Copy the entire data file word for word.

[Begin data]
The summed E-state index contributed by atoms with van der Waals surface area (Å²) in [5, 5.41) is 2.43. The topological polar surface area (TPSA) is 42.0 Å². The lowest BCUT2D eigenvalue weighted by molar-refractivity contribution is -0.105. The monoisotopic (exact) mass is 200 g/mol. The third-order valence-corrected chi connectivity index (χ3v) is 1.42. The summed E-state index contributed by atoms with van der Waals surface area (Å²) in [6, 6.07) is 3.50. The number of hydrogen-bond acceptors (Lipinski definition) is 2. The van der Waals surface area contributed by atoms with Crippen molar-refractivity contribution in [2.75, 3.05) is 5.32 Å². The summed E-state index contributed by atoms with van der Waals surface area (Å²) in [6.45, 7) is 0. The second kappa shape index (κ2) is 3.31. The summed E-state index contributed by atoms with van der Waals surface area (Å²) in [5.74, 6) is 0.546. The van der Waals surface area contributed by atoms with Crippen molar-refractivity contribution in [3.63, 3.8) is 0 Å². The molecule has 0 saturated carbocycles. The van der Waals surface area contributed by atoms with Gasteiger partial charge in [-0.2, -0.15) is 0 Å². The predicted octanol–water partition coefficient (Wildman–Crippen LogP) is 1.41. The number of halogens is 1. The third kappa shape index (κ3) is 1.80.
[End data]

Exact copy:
The summed E-state index contributed by atoms with van der Waals surface area (Å²) in [5, 5.41) is 2.43. The topological polar surface area (TPSA) is 42.0 Å². The lowest BCUT2D eigenvalue weighted by molar-refractivity contribution is -0.105. The monoisotopic (exact) mass is 200 g/mol. The third-order valence-corrected chi connectivity index (χ3v) is 1.42. The summed E-state index contributed by atoms with van der Waals surface area (Å²) in [6, 6.07) is 3.50. The number of hydrogen-bond acceptors (Lipinski definition) is 2. The van der Waals surface area contributed by atoms with Crippen molar-refractivity contribution in [2.75, 3.05) is 5.32 Å². The summed E-state index contributed by atoms with van der Waals surface area (Å²) in [6.45, 7) is 0. The second kappa shape index (κ2) is 3.31. The summed E-state index contributed by atoms with van der Waals surface area (Å²) in [5.74, 6) is 0.546. The van der Waals surface area contributed by atoms with Crippen molar-refractivity contribution in [3.63, 3.8) is 0 Å². The molecule has 0 saturated carbocycles. The van der Waals surface area contributed by atoms with Gasteiger partial charge in [-0.2, -0.15) is 0 Å². The predicted octanol–water partition coefficient (Wildman–Crippen LogP) is 1.41. The number of halogens is 1. The third kappa shape index (κ3) is 1.80.